As the dust settles on the 2019 Rugby World Cup, Alex Burmaster of sports marketing platform caytoo picks out his favourite sponsor activations which highlight sponsorship best practice.

Rugby’s first-ever World Cup hosted in Asia was hailed as the “most impactful and ground-breaking RWC in history”. The six-week extravaganza broke various records across attendances, audiences, fan participation, legacy and CSR programmes and reached an estimated worldwide broadcast audience of 400 million.

Thus, it was a great one to be involved in as a sponsor. But how did the tournament’s six worldwide partners stand out from an activation perspective?

Reinforce positioning: Emirates

Emirates was the official sponsor of referees, who took to the field in their resplendent red “Emirates Fly Better kit”. However, the airline looked beyond just logo/branding, taking the partnership a step further by using elite referee Nigel Owens as the face of the ad campaign, including fronting an ‘etiquette guide’ for watching the tournament.

This was a smart link with its “fly better” motto: by associating themselves itself with, and encouraging, etiquette it reinforces itself as an airline of a better and higher class. A nice additional touch saw Emirates provide live screenings of matches on flights wherever possible.

Reinforce capability: DHL

A good sponsorship should show off and build confidence/trust in a brand’s core competency and DHL – along with Heineken – probably led the way in integrating its core offering with the event. DHL handed logistics and team freight for all 20 participating nations, as well as delivering all match tickets internationally. (Although, Land Rover, as the official automotive provider, delivered the trophy to the final in its new Defender 90 model and a fleet of its vehicles were provided to facilitate the tournament.)

DHL also reinforced its logistics credentials via social, content and CSR activations. For example, it provided videos of the best moments – with a DHL twist – featuring visual analysis pinpointing players’ trajectory and speed. It also backed a charity-supporting ‘Race to Rugby World Cup’ cycling journey made by two men across the globe to reach the tournament on time.

Be useful: Heineken

One of sponsorship’s best executions is being useful to the fans, and Heineken achieved this on a couple of fronts. Its “Universal Language of Rugby” campaign enabled fans to engage with the tournament, explaining the game’s rules as well as updating fans with weekly highlights, facts and quizzes. The brand also provided a ‘bar finder’ feature on the RWC app, thus, being genuinely helpful for a major part of fans’ overall trip experience.

Heineken also took this mantra to positive extremes in South Africa by sponsoring the country’s state broadcaster (SABC) to enable the final to be shown on terrestrial TV and radio, instead of just on pay TV which is beyond the reach of most of the country’s population.

Provide experiences: Land Rover

Experiences were a big theme among many sponsors and Land Rover made a big play on “sharing experiences and its passion for rugby with fans globally”. Activations here included competitions and opportunities to become match mascots – the brand providing two per game – as well as sending ambassadors (high-profile former rugby legends) to surprise rugby clubs and fans.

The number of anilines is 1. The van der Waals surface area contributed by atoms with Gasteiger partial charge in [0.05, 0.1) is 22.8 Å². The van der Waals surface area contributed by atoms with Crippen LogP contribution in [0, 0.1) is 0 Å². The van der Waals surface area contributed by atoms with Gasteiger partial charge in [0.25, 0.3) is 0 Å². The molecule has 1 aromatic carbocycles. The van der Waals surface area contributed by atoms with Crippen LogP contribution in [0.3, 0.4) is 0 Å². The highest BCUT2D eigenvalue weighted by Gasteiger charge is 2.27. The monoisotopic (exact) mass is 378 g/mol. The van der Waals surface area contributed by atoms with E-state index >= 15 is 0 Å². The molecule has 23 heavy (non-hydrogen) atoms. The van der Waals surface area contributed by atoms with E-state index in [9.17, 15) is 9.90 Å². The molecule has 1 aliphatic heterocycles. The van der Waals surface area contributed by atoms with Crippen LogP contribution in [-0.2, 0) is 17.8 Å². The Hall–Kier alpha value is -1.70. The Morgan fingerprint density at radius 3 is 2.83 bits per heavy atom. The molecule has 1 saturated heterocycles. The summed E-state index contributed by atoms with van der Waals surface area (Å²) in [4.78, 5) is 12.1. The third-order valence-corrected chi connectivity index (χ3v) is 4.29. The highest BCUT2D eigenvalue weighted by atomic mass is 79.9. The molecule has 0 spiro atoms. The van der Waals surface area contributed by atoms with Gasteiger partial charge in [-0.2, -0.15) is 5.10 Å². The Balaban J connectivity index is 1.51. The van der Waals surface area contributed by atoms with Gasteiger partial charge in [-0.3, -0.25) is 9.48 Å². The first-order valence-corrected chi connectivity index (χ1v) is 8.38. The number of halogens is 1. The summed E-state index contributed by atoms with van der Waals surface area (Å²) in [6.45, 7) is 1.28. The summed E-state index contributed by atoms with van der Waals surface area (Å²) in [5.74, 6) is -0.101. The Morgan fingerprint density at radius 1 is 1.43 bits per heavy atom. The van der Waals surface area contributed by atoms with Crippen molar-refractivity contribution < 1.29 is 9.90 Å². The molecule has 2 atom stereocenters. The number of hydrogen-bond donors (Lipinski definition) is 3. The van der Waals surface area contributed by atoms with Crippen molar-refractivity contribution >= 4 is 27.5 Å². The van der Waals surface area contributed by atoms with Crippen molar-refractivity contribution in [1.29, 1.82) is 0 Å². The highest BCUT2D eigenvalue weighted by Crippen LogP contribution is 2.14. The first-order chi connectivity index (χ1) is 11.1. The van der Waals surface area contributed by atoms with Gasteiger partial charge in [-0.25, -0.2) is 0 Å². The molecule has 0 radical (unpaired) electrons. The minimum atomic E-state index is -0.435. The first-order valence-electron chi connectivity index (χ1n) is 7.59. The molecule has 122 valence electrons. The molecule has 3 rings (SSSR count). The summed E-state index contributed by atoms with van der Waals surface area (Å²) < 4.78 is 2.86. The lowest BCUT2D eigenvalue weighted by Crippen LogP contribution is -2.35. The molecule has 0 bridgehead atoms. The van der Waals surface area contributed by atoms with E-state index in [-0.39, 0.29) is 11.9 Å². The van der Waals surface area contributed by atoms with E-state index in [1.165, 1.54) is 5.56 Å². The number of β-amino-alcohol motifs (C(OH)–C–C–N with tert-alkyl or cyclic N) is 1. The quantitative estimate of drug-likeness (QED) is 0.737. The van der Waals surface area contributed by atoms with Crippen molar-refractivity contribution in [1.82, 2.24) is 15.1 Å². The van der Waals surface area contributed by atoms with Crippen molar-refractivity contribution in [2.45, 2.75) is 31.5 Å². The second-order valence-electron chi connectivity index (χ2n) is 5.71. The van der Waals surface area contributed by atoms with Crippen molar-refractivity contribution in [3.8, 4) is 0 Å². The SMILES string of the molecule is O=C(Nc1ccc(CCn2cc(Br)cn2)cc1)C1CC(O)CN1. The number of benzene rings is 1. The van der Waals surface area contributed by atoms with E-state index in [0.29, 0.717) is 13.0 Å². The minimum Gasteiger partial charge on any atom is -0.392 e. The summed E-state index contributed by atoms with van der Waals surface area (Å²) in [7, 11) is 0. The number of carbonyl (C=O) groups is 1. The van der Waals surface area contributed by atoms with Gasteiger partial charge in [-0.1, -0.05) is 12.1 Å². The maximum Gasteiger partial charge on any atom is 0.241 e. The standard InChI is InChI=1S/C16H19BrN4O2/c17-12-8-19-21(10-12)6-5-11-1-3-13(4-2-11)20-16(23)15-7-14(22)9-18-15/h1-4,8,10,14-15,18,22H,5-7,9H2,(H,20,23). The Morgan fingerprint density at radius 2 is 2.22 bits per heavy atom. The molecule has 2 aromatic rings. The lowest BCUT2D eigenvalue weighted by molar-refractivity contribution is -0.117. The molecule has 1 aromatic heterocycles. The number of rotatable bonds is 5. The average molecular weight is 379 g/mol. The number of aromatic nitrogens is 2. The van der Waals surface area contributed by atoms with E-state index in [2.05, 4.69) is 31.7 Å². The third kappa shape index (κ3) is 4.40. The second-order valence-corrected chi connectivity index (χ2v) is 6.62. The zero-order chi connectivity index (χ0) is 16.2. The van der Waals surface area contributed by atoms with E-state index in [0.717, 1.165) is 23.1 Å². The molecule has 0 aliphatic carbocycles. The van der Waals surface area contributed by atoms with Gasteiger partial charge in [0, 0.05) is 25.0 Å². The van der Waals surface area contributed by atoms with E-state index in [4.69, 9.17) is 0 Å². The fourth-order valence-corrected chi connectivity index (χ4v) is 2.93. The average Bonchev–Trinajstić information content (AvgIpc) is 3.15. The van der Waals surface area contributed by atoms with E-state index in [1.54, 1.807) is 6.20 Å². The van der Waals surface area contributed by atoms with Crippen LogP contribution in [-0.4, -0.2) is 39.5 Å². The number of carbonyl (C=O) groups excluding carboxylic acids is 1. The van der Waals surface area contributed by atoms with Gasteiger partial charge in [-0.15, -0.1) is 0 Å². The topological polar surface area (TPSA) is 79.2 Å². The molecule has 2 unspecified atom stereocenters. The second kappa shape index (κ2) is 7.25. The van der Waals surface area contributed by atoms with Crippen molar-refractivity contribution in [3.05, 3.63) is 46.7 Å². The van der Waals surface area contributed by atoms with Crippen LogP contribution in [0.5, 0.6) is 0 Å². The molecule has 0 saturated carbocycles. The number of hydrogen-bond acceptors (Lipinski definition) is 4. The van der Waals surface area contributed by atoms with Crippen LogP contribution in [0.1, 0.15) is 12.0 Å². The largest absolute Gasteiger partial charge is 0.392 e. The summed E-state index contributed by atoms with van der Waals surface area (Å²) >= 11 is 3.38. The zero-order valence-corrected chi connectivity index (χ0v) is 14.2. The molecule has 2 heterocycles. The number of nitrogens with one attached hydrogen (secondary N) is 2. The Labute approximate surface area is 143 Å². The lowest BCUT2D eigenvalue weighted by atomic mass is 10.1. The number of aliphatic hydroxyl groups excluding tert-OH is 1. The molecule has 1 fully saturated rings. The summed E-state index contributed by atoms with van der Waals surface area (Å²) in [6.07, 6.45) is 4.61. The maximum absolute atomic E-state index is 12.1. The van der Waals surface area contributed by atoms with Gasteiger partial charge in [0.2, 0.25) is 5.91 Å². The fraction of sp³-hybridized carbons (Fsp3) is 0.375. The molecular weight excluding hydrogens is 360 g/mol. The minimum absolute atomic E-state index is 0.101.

Notably, this included surprising ‘the smallest club in the world’, Racal Decca RFC, where the ambassadors provided support at a match, and to the two mascots who missed out on a match cancelled due to the typhoon that hit Japan during the tournament. The lucky two were told they would be mascots at the final instead – also delivering terrific PR.

Be creative: Mastercard and Société Générale

Probably our favourite – and certainly the most unique – was Mastercard partnering with a Japanese university professor to design the man-of-the-match trophies. This involved a computer programme monitoring commentary from the official World Cup feed to identify the highlights. These words were then laser etched in real-time onto the back of the trophy.

This use of creativity and technology was all about going the extra mile and doing something memorable or, you guessed it, ‘priceless’. Although in complete contrast to the DHL example in terms of highlighting the product, it was a great reinforcement of the brand identity and helped position Mastercard as a modern, innovative brand for the future.

On a much more ‘practical’ level, Mastercard’s sponsorship of the man of the match contributed to the brand achieving the most media mentions of the six partners – along with a competition partnership with Talksport radio in the UK.

French banking, finance and insurance giant Société Générale also fits into the ‘be creative’ – and fairly unique – bucket simply through an activation which one wouldn’t necessarily associate with such a ‘dry’ sector. The brand created a Japanese manga-style story that developed throughout the tournament called ‘Omikuji Rugby’; this centred on a girl called Chizu and the French rugby team. The story was promoted throughout SG’s digital channels and is a good example of a brand harnessing a sponsorship vehicle to help reach new audiences – in this case, likely to be younger people within their home market.